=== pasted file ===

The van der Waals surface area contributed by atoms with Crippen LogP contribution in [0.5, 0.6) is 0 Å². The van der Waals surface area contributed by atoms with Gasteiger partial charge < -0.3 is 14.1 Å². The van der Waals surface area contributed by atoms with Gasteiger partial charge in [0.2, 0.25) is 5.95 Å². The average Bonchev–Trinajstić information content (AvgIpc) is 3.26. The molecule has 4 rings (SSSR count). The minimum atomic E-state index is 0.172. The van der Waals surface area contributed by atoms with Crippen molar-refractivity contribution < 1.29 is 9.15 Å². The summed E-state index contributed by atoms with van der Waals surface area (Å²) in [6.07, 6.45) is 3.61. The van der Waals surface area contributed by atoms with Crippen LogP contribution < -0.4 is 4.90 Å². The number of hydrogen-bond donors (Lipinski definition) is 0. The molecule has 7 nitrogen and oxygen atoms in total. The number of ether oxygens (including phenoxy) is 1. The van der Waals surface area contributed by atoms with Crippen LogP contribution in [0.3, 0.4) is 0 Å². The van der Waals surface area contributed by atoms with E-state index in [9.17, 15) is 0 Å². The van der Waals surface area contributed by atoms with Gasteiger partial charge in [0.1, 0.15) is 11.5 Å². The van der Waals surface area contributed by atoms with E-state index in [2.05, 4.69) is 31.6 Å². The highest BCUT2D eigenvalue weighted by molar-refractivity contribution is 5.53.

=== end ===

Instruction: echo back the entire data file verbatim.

The van der Waals surface area contributed by atoms with Crippen LogP contribution in [0.5, 0.6) is 0 Å². The van der Waals surface area contributed by atoms with Gasteiger partial charge < -0.3 is 14.1 Å². The van der Waals surface area contributed by atoms with Gasteiger partial charge in [0.2, 0.25) is 5.95 Å². The average Bonchev–Trinajstić information content (AvgIpc) is 3.26. The molecule has 4 rings (SSSR count). The minimum atomic E-state index is 0.172. The van der Waals surface area contributed by atoms with Crippen molar-refractivity contribution < 1.29 is 9.15 Å². The summed E-state index contributed by atoms with van der Waals surface area (Å²) in [6.07, 6.45) is 3.61. The van der Waals surface area contributed by atoms with Crippen LogP contribution < -0.4 is 4.90 Å². The number of hydrogen-bond donors (Lipinski definition) is 0. The molecule has 7 nitrogen and oxygen atoms in total. The number of ether oxygens (including phenoxy) is 1. The van der Waals surface area contributed by atoms with Crippen LogP contribution in [0.3, 0.4) is 0 Å². The van der Waals surface area contributed by atoms with E-state index in [9.17, 15) is 0 Å². The van der Waals surface area contributed by atoms with Gasteiger partial charge in [0.1, 0.15) is 11.5 Å². The van der Waals surface area contributed by atoms with E-state index in [2.05, 4.69) is 31.6 Å². The highest BCUT2D eigenvalue weighted by molar-refractivity contribution is 5.53.